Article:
That not only ensures that the eggplant is well done, it also gives a distinct brown colour to the flesh  just below the skin.
(Check out the steam.)
https://www.google.co.in/?gws_rd=ssl#q=begun+pora+kichu+khonn

Cool and skin it.

https://www.google.co.in/?gws_rd=ssl#q=begun+pora+kichu+khonn
Mash it well with the rest of the ingredients.
Don't forget to be generous with that drizzle of raw mustard oil all over it.
https://www.google.co.in/?gws_rd=ssl#q=begun+pora+kichu+khonn

Serve hot with rotis.

On another note, my hand and shoulders are acting up again.
I have been knitting a little too much recently I guess. And assume that is the culprit.
http://kichukhonn.blogspot.com
I have no idea when I'll be able to complete this sweater for B. 
Neither do I have any idea as to when I will be able to make another post next.

Till then take care dear friends.
Stay well and enjoy your holidays.


10 comments:

  1. Wow. Nice pictures... Feeling hungry now..

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  2. Thank you for posting this wonderfully evocative recipe. Begun pora was my top childhood favourite. Not having an open flame available, I shall have to roast the eggplant in the oven and maybe place it under the grill to char the skin. In any case, I shall definitely be making begun pora this week.
    I am so sorry for all the losses you have suffered recently and for your continuing ill health. I do hope the new year will usher in a peaceful, healing time for you and wish you a happy healthy holiday. Thank you once again for your wonderful recipes and posts which I shall continue to look out for.
    All the very best,
    Niina

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    Replies
    1. Even my Ma roasts it in the oven ... it is ok. That grill will char it well.
      Thank you for your kind words Nina.

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  3. Hello,

    Mustard oil is acquired taste which I realized post marriage. But substitutes are far off.. A good mustard oil lingers on our hands long after lunch.. Mmmm. This is very similar to vange bharit that I used to love and terribly missing now.

    Just talk and talk and cry and cry. It's ok to do all of this. Even grown ups are allowed to cry on innumerable and insurmountable losses that we encounter. When we let out things, we start healing. You will heal. Just give yourself a chance.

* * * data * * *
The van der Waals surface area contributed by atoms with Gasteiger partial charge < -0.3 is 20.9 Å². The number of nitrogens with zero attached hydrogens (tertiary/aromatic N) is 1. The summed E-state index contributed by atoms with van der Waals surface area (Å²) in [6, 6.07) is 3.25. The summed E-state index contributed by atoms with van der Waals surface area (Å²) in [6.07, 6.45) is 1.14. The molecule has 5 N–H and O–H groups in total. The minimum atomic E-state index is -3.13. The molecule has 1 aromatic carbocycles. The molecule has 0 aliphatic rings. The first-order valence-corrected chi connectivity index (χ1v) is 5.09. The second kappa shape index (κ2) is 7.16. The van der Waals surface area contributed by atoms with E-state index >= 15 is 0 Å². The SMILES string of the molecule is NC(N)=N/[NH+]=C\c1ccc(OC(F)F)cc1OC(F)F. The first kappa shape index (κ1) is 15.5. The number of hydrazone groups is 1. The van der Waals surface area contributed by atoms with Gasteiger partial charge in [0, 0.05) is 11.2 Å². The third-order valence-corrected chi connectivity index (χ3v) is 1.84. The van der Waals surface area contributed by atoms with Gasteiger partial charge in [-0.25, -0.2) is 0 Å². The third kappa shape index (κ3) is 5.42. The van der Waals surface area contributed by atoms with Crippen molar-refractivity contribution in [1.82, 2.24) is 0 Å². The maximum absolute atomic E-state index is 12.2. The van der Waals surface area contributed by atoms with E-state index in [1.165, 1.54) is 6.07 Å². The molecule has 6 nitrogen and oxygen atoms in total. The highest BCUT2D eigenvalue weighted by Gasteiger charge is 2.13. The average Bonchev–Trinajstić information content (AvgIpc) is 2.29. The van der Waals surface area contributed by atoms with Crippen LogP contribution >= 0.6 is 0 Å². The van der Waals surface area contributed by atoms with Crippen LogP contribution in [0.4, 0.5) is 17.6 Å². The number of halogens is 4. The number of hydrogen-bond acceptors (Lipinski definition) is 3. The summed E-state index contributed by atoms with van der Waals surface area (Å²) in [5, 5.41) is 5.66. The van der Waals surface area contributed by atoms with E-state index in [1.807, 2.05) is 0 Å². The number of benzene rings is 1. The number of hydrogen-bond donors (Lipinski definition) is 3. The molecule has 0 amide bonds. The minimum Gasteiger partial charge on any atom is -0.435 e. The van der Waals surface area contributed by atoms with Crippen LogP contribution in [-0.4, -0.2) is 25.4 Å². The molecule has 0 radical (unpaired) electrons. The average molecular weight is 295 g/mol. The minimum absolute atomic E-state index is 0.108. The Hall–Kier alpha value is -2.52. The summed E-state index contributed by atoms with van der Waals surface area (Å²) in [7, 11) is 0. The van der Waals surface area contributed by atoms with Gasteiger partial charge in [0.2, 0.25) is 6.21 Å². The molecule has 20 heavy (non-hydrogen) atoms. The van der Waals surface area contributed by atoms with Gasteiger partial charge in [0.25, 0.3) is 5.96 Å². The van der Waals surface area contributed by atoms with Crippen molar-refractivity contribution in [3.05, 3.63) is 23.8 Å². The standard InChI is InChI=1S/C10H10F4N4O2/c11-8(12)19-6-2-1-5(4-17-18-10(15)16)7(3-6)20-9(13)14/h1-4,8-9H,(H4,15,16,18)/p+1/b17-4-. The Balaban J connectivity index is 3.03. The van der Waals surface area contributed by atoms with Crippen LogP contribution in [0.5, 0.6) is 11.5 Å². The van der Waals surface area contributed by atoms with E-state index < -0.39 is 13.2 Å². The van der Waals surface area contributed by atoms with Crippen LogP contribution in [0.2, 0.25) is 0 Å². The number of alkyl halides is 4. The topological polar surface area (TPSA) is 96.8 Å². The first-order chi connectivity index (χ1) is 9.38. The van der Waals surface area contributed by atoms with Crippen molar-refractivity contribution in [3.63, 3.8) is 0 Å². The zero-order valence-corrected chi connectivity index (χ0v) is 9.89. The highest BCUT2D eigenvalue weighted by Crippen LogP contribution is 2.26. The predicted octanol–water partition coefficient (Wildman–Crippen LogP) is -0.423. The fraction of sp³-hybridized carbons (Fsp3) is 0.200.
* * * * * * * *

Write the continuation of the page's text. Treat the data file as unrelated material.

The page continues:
Take care,
    Warm regards,
    Ash

    ReplyDelete
    Replies
    1. Yes, mustard oil is not for the uninitiated. Isn't bharit vange more close to bharwa baingan? Correct me please.
      And thank you Ash ... that's what I am doing most these days ... but I do not know if I want to heal of them.

      Delete
    2. Nah.. Bharit is more of chokha n pora type.. What you are talking about is bharle vange which is bharwa baingan..

      Yes.. Sometimes we don't want to heal immediately.. We want to simmer in the sadness.. Like not allowing a wound to heal but one fine day u will get bored of that and move ahead. Best thing. Remember the memories.. Even if they make you cry.. Somewhere they are healing you.. Just don't be hard on you and try to get out of it before you want it.. Care a damn what world says.. ( m sounding more like a baba or a wellness guru rt m not either.. Before replying to you I was searching for ways to be happy n not being happy with any)

      Warm regards,
      Ash

      Delete
  4. I am so proud of you Sharmila.. You are doing it so very well. Begun pora is absolutely favourite...what I miss is the taste of mustard oil in it...that kaacha kaacha oil taste... I must convince my boys to try it once for me. A lovely post :)

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    Replies
    1. Much thanks Preeti. My efforts seem much easier with friends like you by my side.

      Delete

Thank you for sharing Kichu Khonn( a few moments ) with me in my kitchen!